The war between the child-free and the child-centered has a new front: According to a report in today's New York Times, a bitter controversy is brewing in Chicago's trendy Andersonville neighborhood, where restaurant owners claim customers can't keep their kids under control. Dan McCauley, owner of the cafe Taste of Heaven, told the Times he decided to post a friendly, "playful" sign after repeatedly watching toddlers "sprawl between tables and hurl themselves at display cases for sport." His message was simple: "Children of all ages have to behave and use their indoor voices when coming to A Taste of Heaven."
With his note, McCauley joined a chorus of shopkeepers and restaurant managers around the country who have begun to voice their annoyance at parents who feel entitled to bring children into all the spots -- such as coffeehouses -- that were once sanctuaries for adults. The owners of the Mendo Bistro in Fort Bragg, Calif., make their preferences clear with a sign on their door that reads, "Well-behaved children and parents welcome." According to the Times, "Menus at Zumbro Cafe in Minneapolis announce: 'We love children, especially when they're tucked into chairs and behaving.'" Some folks have even gone so far as to circulate petitions lobbying for kid-free sections in restaurants. One petition signer from North Carolina writes, "Whenever a hostess asks me 'smoking or non-smoking?' I respond, 'No kids!'"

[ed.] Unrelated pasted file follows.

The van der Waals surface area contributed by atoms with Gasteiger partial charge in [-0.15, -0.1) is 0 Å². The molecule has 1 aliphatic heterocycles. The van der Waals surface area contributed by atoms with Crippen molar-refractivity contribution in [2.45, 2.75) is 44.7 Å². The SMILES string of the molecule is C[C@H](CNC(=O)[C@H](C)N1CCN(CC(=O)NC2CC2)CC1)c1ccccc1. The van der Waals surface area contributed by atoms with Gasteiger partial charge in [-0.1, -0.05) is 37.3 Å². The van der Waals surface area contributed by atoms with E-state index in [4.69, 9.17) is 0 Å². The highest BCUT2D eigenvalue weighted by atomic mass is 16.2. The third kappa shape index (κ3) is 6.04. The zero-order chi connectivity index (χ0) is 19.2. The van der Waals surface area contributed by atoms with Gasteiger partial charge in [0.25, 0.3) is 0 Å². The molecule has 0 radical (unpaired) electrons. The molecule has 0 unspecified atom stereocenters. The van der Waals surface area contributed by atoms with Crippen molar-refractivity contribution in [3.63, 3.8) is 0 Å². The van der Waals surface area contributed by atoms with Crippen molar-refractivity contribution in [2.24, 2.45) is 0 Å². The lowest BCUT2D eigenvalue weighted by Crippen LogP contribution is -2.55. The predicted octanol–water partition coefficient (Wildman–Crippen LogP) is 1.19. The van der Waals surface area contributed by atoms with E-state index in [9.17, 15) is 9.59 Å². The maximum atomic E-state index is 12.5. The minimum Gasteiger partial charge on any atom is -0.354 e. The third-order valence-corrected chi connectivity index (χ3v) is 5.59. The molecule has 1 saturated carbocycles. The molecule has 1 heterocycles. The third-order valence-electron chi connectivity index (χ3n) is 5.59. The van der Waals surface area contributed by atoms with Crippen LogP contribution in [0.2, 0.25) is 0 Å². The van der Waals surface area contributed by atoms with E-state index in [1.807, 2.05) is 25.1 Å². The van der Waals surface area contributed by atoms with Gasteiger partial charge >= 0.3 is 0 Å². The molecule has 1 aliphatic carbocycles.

Needless to say, some parents are not amused. "I love people who don't have children who tell you how to parent," Alison Miller, a 35 year-old mother of two from Andersonville, told the Times. "I'd love for [Dan McCauley] to be responsible for three children for the next year and see if he can control the volume of their voices every minute of the day." Another Andersonville mother, 40-year-old Laura Brauer, told the Times, "The looks I would get when I went in [to Taste of Heaven] made me so nervous that I would try to buy the food as fast as I could and get out. I think that the mothers who allow their kids to run around and scream, that's wrong, but kids scream and there is nothing you can do about it. What are we supposed to do, not enjoy ourselves at a cafe?"
So, we ask Broadsheet readers: What are parents supposed to do? Should kids be allowed in all restaurants? Or are restaurants and cafes warranted in wanting their businesses to remain quiet, clean and kid-free?
Write us a letter and tell us what you think. And remember -- play nice!